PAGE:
Baby Tortoises Show Up In The Galapagos For The First Time In Over A Century
by Earthables, published on November 26, 2015
You may think 2015 has been full of gloom and doom, but there is plenty of good news out there if you know where to look. It includes the wonderful news that baby tortoises have been spotted for the first time in over 100 years in the Galapagos.
There hadn’t been one single baby tortoise sighting in more than a century on the Galapagos Island of Pinzon, until a small group of the tiny, shelled youngsters were spotted this year.
The recent births are helping to pull the critically endangered animals back from the brink of extinction after they were nearly laid to waste as a result of human activity.
This is huge news for a species that has been struggling to survive for a century, relying on humans raising young tortoises bred in captivity until they are large enough to not fall prey to rats and predators.
Researcher James Gibbs, who was among the first to see the hatchlings, told The Dodo earlier this year, “I’m amazed that the tortoises gave us the opportunity to make up for our mistakes after so long.”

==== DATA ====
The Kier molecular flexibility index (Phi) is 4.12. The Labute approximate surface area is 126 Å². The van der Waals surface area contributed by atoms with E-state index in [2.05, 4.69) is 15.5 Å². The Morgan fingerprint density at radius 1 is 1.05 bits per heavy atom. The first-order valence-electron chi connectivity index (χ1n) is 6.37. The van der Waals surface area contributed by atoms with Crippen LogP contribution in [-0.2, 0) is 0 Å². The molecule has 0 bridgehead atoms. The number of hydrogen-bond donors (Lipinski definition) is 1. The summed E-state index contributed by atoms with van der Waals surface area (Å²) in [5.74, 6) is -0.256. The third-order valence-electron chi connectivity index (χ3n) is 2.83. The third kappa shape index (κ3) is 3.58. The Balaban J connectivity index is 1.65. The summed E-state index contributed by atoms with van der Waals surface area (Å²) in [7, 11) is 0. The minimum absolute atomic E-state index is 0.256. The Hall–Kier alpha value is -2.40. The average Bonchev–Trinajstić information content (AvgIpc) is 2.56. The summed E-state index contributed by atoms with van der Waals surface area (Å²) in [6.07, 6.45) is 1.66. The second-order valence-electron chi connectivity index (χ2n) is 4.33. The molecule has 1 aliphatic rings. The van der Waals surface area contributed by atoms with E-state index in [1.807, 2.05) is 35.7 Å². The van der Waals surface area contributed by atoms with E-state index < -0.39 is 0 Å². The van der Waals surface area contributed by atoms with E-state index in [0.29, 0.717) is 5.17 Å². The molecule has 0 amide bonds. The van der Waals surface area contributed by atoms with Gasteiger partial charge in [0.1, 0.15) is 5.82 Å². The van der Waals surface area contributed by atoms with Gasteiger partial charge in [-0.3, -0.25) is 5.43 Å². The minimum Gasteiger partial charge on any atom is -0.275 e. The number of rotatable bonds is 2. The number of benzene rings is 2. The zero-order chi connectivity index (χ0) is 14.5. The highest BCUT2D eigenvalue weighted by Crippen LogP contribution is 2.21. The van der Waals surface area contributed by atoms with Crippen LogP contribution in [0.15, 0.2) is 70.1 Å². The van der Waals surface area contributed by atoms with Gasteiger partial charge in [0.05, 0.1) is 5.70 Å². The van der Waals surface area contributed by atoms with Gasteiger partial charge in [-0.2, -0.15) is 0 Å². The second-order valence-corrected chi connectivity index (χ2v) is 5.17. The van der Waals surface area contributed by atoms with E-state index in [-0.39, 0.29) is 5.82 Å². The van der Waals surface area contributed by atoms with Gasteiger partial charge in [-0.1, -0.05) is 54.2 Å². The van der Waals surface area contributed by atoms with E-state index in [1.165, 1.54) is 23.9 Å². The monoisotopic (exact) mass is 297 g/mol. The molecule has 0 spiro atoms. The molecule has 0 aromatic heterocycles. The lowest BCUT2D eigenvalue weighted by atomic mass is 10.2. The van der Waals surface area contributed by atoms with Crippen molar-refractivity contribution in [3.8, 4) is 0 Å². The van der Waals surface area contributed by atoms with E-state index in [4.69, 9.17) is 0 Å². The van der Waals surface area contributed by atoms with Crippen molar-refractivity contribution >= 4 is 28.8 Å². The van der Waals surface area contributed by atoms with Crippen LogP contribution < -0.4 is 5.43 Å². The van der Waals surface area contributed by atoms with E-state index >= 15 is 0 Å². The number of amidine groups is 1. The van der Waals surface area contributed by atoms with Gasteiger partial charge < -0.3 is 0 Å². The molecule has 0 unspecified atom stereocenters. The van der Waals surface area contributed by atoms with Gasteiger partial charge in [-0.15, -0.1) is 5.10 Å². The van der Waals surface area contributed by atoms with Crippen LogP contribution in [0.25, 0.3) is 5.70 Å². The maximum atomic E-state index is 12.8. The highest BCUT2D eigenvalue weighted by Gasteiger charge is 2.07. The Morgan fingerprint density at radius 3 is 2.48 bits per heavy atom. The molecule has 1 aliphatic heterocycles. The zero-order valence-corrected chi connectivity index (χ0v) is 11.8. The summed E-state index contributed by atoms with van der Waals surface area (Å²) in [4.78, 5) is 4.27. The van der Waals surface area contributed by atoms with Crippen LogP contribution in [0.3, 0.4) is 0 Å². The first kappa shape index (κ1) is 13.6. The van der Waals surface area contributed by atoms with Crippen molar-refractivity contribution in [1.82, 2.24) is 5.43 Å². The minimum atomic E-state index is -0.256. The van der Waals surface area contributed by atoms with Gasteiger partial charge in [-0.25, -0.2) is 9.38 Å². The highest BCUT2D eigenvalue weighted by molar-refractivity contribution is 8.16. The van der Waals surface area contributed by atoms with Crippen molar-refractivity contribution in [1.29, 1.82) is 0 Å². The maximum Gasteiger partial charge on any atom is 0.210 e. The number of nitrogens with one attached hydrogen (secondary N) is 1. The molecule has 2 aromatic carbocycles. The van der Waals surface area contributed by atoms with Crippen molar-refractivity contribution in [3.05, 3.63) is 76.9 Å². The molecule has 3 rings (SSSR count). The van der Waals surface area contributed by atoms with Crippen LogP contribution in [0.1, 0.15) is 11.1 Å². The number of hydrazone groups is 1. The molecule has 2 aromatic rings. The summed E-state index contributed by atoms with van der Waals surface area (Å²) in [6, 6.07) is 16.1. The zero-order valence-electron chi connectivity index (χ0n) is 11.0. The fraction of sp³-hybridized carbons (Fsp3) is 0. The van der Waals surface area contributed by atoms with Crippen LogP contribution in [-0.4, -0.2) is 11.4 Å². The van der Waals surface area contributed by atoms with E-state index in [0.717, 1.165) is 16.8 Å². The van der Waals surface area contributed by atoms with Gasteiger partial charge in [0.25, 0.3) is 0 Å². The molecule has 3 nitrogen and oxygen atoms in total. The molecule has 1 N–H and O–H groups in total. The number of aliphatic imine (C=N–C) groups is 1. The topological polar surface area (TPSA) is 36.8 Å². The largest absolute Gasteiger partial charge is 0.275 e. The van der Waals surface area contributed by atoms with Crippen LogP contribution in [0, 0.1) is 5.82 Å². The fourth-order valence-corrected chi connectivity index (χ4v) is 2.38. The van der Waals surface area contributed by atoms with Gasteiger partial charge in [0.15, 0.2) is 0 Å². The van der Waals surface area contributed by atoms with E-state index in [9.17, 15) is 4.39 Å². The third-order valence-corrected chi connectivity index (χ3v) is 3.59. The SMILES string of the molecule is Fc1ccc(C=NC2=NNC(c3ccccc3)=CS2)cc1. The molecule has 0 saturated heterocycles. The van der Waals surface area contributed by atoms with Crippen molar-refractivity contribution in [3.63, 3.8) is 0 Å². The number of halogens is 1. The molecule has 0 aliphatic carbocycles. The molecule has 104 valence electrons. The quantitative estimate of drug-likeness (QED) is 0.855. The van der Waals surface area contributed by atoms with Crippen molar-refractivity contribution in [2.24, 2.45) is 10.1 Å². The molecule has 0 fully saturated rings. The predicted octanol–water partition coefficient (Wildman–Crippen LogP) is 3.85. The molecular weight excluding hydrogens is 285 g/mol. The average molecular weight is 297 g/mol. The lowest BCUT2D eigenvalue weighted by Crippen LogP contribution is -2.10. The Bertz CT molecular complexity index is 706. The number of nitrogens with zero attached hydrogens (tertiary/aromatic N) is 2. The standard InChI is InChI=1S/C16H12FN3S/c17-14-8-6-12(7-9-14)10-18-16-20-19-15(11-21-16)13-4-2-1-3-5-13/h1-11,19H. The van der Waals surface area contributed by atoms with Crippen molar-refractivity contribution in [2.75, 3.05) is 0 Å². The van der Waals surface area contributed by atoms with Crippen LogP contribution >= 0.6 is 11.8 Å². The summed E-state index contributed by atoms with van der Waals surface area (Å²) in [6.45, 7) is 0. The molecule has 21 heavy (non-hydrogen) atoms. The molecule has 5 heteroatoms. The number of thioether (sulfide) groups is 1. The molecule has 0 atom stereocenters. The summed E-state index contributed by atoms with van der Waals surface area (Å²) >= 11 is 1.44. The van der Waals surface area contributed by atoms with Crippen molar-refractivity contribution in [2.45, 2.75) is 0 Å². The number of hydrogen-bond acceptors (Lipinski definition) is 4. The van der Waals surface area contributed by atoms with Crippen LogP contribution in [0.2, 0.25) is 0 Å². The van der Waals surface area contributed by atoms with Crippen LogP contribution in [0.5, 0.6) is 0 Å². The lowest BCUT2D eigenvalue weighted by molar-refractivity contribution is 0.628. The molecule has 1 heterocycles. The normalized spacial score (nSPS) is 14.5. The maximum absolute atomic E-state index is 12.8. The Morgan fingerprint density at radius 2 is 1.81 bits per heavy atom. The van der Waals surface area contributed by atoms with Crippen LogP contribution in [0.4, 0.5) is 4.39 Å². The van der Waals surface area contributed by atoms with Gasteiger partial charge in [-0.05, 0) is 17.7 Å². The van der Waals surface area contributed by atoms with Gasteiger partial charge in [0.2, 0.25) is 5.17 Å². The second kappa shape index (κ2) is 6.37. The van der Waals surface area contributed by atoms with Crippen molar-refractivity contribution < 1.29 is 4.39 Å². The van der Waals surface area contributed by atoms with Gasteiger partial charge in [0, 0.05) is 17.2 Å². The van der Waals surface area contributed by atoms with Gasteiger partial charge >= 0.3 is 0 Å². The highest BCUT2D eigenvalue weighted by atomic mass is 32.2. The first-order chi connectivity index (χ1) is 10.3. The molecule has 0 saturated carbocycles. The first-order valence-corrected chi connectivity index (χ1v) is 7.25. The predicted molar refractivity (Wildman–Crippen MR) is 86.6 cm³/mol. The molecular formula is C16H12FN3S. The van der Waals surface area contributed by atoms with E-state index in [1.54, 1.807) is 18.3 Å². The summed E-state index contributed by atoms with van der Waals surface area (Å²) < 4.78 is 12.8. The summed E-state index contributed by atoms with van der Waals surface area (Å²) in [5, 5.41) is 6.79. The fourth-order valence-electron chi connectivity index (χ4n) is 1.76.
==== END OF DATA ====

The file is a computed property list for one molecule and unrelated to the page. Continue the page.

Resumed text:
“The incredible eradication of rats on this island, done by the park service and others, has created the opportunity for the tortoises to breed for the first time,” he added.
Gibbs said that while the researchers were conducting a survey to find out how things were going for the tortoises, they found the 10 new hatchlings, and while it may hardly seem like a baby boom, he says it’s “just the tip of the iceberg.”
“Given projection probabilities, I’m sure there were a hundred times more hatchlings out there, he explained. Gibbs and his team spotted 300 tortoises in all on the trip, which suggests there are likely more than 500 currently living on the island.
In the 1960s, just 100 of the tortoises lived here. Good news indeed.